Suprising Progress in Teeming Manila

Imagine buying only enough water for one day and paying three to six times the price for something of questionable quality. This was a reality just a few years ago for poor residents of metro Manila, the capital of the Philippines with a population of 13 million. But for many in the city's eastern region that has changed, thanks to a creative enterprise between the Ayala family company and the government's water agency.

For 37-year-old Aida Estacio, the enterprise has made life easier and cheaper. She was paying $15 (600 pesos) a month for water from a well and making daily, one-mile trips on foot to bring back her water in a pushcart. Now she pays $5 (200 pesos) a month. "I can take a bath anytime I want. Wash clothes anytime I want," she says. "Now I have more time for other things like taking care of the kids [four children] and cooking."

The story begins in 1997 when Manila's water system, then run by the state-owned Metropolitan Waterworks and Sewerage System (MWSS), was in a virtual state of collapse and turned to the private sector for relief. Almost two-thirds of the water, 63 percent, was being lost due to theft or leakage thanks to a decaying pipe and meter system. In addition, only one-fourth of the households had 24-hour service.

Manila Water Company, led by the Ayala business group, one of the Philippines' oldest and wealthiest business families, took over the water concession for the eastern metropolitan area, home to an estimated 5 million people.

Manila Water has now cut the rate of lost or "non-revenue" water to 25 percent, and 98 percent of households now have 24-hour service. The company was able to run a profitable business by cutting the losses, and people were willing to pay for clean, continuous, and affordable water that they did not have before. This was not an easy task. Replacing a decaying system was a massive undertaking. Since 1997, Manila Water has laid more than 1,800 miles of pipe and invested $650 million, according to Jeric Sevilla, the company's corporate communications manager. "Initially we started point repair and rehabilitation," he explains. "But over time we found out that you need to replace the entire system."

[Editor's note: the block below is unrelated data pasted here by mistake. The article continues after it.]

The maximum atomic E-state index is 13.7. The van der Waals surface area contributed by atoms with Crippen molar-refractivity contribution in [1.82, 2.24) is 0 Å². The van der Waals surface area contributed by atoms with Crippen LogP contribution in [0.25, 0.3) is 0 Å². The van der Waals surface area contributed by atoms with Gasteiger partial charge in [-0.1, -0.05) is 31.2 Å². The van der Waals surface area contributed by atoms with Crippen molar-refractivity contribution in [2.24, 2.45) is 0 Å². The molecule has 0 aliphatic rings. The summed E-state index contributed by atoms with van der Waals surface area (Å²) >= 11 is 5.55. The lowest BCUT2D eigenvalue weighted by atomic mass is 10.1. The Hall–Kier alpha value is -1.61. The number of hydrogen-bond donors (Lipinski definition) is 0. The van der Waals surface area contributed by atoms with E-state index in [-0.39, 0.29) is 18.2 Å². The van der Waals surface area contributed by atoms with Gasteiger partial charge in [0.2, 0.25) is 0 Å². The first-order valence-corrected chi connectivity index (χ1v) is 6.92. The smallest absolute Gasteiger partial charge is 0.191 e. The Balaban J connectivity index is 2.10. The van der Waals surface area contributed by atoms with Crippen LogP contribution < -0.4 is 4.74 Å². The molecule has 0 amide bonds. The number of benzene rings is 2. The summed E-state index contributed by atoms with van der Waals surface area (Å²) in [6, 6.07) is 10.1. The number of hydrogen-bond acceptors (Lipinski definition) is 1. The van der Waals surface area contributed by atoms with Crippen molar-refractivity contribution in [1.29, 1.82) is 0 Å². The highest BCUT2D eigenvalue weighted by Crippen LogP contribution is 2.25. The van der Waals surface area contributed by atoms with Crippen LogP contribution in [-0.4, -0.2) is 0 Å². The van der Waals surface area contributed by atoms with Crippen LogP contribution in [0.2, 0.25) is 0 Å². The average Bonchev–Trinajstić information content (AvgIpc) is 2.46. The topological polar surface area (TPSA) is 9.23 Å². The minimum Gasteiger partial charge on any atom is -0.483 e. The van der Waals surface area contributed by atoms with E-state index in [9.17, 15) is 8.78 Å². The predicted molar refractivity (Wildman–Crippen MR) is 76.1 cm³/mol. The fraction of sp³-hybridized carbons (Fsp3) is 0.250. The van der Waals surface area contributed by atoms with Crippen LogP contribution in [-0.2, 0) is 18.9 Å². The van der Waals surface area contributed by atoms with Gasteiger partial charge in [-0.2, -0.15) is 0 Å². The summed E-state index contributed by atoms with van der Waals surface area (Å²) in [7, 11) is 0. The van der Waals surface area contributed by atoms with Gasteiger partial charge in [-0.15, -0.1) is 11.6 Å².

Perhaps the biggest challenge was incorporating poor people into a system in which they paid for regular piped-in water service. Many of the poor, at the time, were getting water from a variety of sources including wells, common faucets available to a community, vendors using trucks and carts, or theft from existing lines. Manila Water introduced a program called "Water For The Poor." Company representatives talked to residents, local government officials, and politicians about the benefits of a regular connection. They also laid out the company's plan for the works and costs needed to establish such service.